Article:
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Topic Review (Newest First)
01-11-2011 03:27 PM
McBear
Quote:
Originally Posted by jeffk42 View Post
I have an OM-4T as well. Sadly, it doesn't get used any more. When I saw that you can hardly get $200 for them lately, I decided to just keep it. What a great camera though. Best film camera I ever had.
That is the problem with progress. I have three OM bodies, seven lenses, bellows and shift for 35 and have only used it three times in the past two years [macro work and the shift once]. Then it is off to the scanner for that extra step.

Once Kodachrome passed this last month the ability to shoot 25ASA/ISO went away and super fine resolution with it.

Now my backpack consists of an Olympus E3, E30, three zooms, two fixed lenses, extra flash, remote and a laptop, all hooked to a Bogen 3040/3047 tripod. It is why I call the LJ my rolling tripod. I need the extra room for all my stuff.
01-11-2011 11:35 AM
virginian
Quote:
Originally Posted by navret View Post
not exactly trying for a straight line are you? when you hit 95, don't forget to stop a cracker barrel for some good eats. lots of traffic around DC.
I'm adding about 900 extra miles so I can visit friends from grad school along the way. Living in NYC, everyone eventually comes to visit you but it's not often that I'm able to hit up friends from Memphis etc.

You don't have to school me on Cracker Barrel--I'm very familiar with the Cherry Pancake Coma especially when I combine it with some kind of breakfast meat.
01-11-2011 07:48 AM
jeffk42
Quote:
Originally Posted by McBear View Post
My decision tree for RAW is that if I am looking for a well shot "scenic photograph" I shoot RAW, but then I also bring out the tripod and the Olympus E30 DSLR. If the spontaneity of the photo is most important, such as family, parties, gatherings I will shoot with a point and click and JPG.

In the old days my Pentax 6X7 was the DSLR of the day, loaded with 64Ektachrome and my OM-1 thru OM4T was the faster, easier point and shoot loaded with 100-200ASA film.

We won't even talk about the Speed Grafix.
I have an OM-4T as well. Sadly, it doesn't get used any more. When I saw that you can hardly get $200 for them lately, I decided to just keep it. What a great camera though. Best film camera I ever had.
01-10-2011 10:13 PM
navret
Quote:
Originally Posted by virginian View Post
Not this round--WA, ID, MT, WY, CO, KS, OK, AR, TN, VA, MD, PA, NJ, and finally the BQE for the final stretch.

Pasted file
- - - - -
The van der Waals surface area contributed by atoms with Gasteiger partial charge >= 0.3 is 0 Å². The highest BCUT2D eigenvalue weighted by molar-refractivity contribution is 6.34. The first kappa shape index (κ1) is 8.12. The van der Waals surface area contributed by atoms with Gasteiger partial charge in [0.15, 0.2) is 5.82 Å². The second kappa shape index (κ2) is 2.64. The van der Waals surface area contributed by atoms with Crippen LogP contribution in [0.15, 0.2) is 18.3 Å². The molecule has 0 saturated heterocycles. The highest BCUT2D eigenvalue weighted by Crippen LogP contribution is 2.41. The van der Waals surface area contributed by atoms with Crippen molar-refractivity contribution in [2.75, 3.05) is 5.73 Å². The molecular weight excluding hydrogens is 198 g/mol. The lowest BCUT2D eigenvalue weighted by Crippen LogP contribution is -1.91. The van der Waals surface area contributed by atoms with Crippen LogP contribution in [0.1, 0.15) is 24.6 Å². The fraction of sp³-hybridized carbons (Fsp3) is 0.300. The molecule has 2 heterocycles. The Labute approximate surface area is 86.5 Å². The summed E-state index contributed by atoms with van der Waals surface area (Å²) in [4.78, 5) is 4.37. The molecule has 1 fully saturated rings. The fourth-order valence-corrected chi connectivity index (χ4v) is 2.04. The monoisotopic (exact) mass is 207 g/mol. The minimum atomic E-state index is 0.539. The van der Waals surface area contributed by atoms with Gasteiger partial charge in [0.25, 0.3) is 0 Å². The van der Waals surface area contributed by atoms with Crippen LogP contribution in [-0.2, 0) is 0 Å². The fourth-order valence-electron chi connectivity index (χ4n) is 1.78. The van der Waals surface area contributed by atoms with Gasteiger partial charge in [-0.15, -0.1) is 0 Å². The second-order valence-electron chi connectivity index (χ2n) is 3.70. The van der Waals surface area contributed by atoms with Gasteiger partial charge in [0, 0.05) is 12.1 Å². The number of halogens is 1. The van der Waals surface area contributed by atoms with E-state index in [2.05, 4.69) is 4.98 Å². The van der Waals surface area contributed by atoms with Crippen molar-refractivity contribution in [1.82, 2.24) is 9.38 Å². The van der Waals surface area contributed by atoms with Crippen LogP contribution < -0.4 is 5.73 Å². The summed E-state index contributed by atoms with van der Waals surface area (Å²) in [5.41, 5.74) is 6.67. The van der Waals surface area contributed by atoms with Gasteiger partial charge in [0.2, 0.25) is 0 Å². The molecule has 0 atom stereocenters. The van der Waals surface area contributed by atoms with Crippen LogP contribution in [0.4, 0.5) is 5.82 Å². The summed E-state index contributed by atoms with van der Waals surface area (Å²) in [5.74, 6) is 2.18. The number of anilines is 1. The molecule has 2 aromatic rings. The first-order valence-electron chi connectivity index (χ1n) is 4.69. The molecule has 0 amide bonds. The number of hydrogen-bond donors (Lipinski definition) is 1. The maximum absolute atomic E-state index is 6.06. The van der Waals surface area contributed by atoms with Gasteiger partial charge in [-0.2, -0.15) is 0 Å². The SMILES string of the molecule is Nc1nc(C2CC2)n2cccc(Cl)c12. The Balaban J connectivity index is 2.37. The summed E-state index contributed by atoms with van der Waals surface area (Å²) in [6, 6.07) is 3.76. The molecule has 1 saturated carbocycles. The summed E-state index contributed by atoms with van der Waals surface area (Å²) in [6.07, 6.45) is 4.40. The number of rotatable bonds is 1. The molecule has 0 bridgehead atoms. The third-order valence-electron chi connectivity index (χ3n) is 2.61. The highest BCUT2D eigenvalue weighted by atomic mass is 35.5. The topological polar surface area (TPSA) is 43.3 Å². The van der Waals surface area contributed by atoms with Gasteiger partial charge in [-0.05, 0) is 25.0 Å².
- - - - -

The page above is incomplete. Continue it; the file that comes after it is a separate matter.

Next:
I'm pretty sure it's going to be a blast so I plan on doing it again some time this summer and Rushmore would be on that list. The second time might be in the gf's hybrid civic at 48mpg...
not exactly trying for a straight line are you? when you hit 95, don't forget to stop a cracker barrel for some good eats. lots of traffic around DC.
01-10-2011 09:32 PM
virginian
Quote:
Originally Posted by matthewryan11 View Post

If you plan on going through S.D. on your travels you should go see Mt. Rushmore. it is fantastically beautiful.
Not this round--WA, ID, MT, WY, CO, KS, OK, AR, TN, VA, MD, PA, NJ, and finally the BQE for the final stretch.

I'm pretty sure it's going to be a blast so I plan on doing it again some time this summer and Rushmore would be on that list. The second time might be in the gf's hybrid civic at 48mpg...
01-10-2011 08:55 PM
navret wow the only things in this thread i understand is mcbears aim and shoot, and i have heard of pentex. does this mean my polaroid "swinger" is dated? sounds like a great trip cross country.
01-10-2011 08:47 PM
virginian Thanks everyone. My natural reaction when I hear things like "light meters" means that I should probably frame a good shot and just accept my jpeg status in photography life.

When I had my D40, the pictures I ended up were incredible, but with the bulky (for what I'm used to) kit lens, I didn't take it with me all that often. Had I invested three hundy in the 50mm lens, I probably would have taken it with me a lot more.

5 days to go...
01-10-2011 08:05 PM
flyin-lowe Not that some great pictures aren't taken with point and shoots ( I am not bashing them at all) but,if you are taking the type of photographs that you are going to be doing some serious editing on then use the DSLR and shoot in RAW. If you are going to be just snapping some snapshots of the trip then shoot JPEG's. I might be wrong but I would bet that a good photographer with a DSLR can shoot JPEGS that will be a better finished product then RAW edited images with a point and shoot. That said it is not always about the equipment. I have seen a cell phone pic on a photo forum that you would swear was taken with a several thousand dollar camera.
01-10-2011 05:05 PM
matthewryan11
Quote:
Originally Posted by matthewryan11 View Post